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High degree of population subdivision in a widespread amphibian

Authors

  • JUKKA U. PALO,

    Corresponding author
    1. Ecological Genetics Research Unit, Department of Biological and Environmental Sciences, PO Box 65, FI-00014 University of Helsinki, Finland
      J. Palo. Fax: + 358-9-191 57694; E-mail: jukka.palo@helsinki.fi
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  • DIRK S. SCHMELLER,

    1. Ecological Genetics Research Unit, Department of Biological and Environmental Sciences, PO Box 65, FI-00014 University of Helsinki, Finland
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  • ANSSI LAURILA,

    1. Department of Population Biology, Evolutionary Biology Centre, Uppsala University, Norbyvägen 18D, SE-75236 Uppsala, Sweden
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  • CRAIG R. PRIMMER,

    1. Department of Biological and Environmental Sciences, PO Box 65, FI-00014 University of Helsinki, Finland
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  • SERGIUS L. KUZMIN,

    1. Institute of Ecology and Evolution, Russian Academy of Sciences, Moscow 117071, Russia
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  • JUHA MERILÄ

    1. Ecological Genetics Research Unit, Department of Biological and Environmental Sciences, PO Box 65, FI-00014 University of Helsinki, Finland
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J. Palo. Fax: + 358-9-191 57694; E-mail: jukka.palo@helsinki.fi

Abstract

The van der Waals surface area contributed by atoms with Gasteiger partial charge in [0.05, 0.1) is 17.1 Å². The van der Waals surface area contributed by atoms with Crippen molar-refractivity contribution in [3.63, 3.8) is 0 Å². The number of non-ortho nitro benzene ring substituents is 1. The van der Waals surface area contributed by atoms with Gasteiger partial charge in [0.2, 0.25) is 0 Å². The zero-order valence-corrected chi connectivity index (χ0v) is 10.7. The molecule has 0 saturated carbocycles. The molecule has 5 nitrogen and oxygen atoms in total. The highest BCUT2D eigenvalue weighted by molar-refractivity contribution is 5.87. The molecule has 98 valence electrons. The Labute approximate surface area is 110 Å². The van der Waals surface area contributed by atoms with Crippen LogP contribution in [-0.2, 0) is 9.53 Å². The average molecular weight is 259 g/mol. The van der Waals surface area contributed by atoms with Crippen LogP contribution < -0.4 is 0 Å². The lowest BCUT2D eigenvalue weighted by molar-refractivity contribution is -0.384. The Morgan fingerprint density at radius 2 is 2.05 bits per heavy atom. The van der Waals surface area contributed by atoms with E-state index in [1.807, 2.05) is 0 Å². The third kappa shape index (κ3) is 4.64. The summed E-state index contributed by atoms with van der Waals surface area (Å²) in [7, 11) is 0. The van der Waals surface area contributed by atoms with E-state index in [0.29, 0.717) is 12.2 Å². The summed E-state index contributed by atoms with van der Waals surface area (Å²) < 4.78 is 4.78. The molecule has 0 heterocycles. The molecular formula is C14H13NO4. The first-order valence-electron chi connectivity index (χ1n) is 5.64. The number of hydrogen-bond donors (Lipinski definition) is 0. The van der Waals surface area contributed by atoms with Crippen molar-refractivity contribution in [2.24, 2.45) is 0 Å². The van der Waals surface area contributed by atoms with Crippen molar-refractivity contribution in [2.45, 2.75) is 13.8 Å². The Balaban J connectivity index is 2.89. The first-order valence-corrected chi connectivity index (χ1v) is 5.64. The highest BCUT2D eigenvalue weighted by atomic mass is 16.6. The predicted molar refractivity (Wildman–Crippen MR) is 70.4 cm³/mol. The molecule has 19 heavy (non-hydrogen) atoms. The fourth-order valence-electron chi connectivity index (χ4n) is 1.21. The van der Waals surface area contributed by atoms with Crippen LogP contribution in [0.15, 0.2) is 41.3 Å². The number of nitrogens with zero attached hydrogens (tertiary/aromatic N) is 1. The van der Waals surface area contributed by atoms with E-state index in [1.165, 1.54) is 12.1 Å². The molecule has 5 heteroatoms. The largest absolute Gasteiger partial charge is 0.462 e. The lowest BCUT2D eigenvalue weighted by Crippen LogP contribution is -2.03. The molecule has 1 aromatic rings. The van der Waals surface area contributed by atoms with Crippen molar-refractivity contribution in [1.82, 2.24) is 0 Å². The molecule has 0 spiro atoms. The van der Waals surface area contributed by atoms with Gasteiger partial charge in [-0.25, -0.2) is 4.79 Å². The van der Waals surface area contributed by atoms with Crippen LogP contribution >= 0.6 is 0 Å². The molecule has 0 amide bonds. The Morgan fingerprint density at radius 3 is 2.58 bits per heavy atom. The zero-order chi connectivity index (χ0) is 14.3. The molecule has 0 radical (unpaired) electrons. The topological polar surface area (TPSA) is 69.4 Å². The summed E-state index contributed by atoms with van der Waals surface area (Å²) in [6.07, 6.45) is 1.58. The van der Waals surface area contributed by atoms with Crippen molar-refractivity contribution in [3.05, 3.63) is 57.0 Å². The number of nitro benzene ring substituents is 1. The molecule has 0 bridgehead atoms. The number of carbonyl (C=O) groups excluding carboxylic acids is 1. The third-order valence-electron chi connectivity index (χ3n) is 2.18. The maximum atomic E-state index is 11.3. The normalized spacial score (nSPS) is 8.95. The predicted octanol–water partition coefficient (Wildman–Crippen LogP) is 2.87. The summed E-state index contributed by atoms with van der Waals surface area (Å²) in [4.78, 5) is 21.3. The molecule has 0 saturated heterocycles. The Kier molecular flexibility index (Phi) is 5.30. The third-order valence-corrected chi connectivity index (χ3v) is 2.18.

In general, amphibians are known to exhibit a higher degree of population subdivision than any other major animal taxa, but large-scale population genetic surveys of widely distributed species are still scarce, especially in the Eurasian continent. Using microsatellite markers and mitochondrial DNA sequences, we investigated the large-scale population genetic structure of the common frog (Rana temporaria) — one of the most widespread amphibians of the Palearctic region. Analyses of cytochrome b sequences revealed evidence for two distinct lineages inhabiting western and eastern parts of Europe. The separation of these lineages c. 700 000 years ago may have been induced by the onset of the Middle Pleistocene continental glaciations. Analyses of the variability of microsatellite loci within each of the clades revealed evidence for evolution of a high degree of population subdivision (FST ∼ 0.23) even in northern Fennoscandia, colonized less than 10 000 years ago. The high level of substructuring is puzzling in the face of an apparently high dispersal capacity, as evidenced by the rather rapid recolonization of northern Europe. This suggests that processes other than restricted dispersal capacity need to be explored as explanations for the high degree of population subdivision in amphibians. The colonization of northern Europe has been accompanied by loss of genetic variability as evidenced by decreasing levels of intrapopulational genetic variability in microsatellite loci from south to north across Europe.

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